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Above: Lieutenant Colonel John Carey (left) shakes hands with Colonel Keith McCutcheon (right) while relieving McCutcheon as commanding officer of HMR-161 in Korea in August of 1952. McCutcheon had previously relieved Carey as the Commanding Officer of HMX-1 in July of 1950. Photos: Official Marine Corps Photograph


group and Colonel McCutcheon con- tinued to develop new tactics and tech- niques for helicopter operations along with reorganizing the units and equip- ment within Marine helicopter groups to take greater advantage of the heli- copter’s unique capabilities (Stuyvesant, B., 1987).


McCutcheon continued to be trans-


ferred to high profile assignments within the Marine Corps, especially within Marine Corps aviation. He used these positions to further develop the helicop- ter program and integrate it into the overall Marine Corps strategic plan. In 1960, McCutcheon was assigned to Marine Corps Headquarters as the Director of Aviation. Following his pro- motion to brigadier general, he assumed command of the First Marine Brigade in Hawaii. In 1965, and by this time a major general, McCutcheon took com- mand of the First Marine Aircraft Wing in Vietnam. After returning to the U.S., Major General McCutcheon served one of the longest tours of his career as the Deputy Chief of Staff (Air). This posi- tion is the most senior aviation position at Marine Corps Headquarters. McCutcheon was promoted to lieutenant general in 1970 and returned to Vietnam as the Commanding General of the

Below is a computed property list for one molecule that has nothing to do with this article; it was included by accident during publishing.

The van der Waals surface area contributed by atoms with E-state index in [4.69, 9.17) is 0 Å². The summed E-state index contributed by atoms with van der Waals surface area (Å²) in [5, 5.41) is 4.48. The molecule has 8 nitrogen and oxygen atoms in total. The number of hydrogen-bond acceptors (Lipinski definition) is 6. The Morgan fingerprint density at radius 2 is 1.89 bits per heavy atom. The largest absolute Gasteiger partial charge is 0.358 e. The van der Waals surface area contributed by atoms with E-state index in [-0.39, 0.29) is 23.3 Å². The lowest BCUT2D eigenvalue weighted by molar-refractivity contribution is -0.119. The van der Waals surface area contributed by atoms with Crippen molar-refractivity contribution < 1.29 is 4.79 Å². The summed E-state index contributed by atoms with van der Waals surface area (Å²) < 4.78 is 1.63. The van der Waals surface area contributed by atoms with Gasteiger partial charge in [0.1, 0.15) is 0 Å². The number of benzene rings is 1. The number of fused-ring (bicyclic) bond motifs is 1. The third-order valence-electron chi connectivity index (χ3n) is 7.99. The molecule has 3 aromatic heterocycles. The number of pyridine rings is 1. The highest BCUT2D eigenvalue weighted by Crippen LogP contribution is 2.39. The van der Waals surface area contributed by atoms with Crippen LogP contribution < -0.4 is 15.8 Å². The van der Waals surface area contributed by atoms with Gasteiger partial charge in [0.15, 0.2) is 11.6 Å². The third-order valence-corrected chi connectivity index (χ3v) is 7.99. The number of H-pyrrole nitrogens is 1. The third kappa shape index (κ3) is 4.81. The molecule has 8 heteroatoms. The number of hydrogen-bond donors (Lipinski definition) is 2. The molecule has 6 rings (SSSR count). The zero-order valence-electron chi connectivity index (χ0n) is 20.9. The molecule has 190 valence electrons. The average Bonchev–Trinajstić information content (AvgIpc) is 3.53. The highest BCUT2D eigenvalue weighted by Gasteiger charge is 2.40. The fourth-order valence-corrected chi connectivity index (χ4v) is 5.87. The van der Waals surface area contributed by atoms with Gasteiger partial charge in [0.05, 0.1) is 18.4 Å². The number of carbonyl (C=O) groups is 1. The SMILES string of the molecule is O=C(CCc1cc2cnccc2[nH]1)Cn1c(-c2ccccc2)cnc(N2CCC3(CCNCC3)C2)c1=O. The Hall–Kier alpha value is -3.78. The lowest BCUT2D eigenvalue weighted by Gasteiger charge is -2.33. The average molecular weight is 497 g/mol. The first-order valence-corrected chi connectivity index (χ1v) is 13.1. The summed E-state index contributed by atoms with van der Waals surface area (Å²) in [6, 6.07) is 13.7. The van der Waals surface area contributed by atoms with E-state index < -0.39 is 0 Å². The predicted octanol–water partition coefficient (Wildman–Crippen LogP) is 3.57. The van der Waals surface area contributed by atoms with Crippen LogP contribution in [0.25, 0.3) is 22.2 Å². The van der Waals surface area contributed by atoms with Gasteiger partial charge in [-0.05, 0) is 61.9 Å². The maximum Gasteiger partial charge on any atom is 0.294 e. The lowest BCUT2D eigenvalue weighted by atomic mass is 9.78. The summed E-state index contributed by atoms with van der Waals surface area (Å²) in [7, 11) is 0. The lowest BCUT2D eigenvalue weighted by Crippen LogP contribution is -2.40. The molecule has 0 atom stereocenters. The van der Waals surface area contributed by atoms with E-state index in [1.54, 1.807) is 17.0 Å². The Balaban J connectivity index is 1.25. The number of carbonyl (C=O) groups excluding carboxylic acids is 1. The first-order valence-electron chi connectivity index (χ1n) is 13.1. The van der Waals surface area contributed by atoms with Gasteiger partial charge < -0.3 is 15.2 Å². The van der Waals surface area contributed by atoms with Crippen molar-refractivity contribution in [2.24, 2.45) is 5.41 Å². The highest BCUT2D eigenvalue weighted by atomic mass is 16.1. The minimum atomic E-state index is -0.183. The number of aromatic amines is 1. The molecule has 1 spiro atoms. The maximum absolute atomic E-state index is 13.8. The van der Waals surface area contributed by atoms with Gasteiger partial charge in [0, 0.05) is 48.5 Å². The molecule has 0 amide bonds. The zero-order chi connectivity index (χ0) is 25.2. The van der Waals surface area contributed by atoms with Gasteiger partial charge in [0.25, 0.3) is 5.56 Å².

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Third Marine Amphibious Force. While in Vietnam, Lieutenant General McCutcheon was nominated by President Nixon for promotion to four star gener- al and assignment as the Assistant Commandant of the Marine Corps. Unfortunately, McCutcheon was never able to assume his duties as the Assistant Commandant of the Marine Corps. He was forced to retire from the Marine Corps in July of 1971 because of illness. Due to his significant contribu- tions to both his service and his country, Congress passed special legislation that allowed him to be promoted to four star general and also be retired on the same day. This made him the first Marine Corps aviator to attain the rank of gen- eral while on active duty (Stuyvesant, B., 1987). General McCutcheon passed away just thirteen days after he retired. He died from cancer at the age of 55. McCutcheon compiled an impressive resume which included both fixed wing and rotary accomplishments. Among his many honors and awards were three Distinguished Service Medals, three Legions of Merit, ten Air Medals and a Distinguished Flying Cross (Official Marine Corps Press Release 05-135-72, 1972). Prior to his death, General McCutcheon was the President of the


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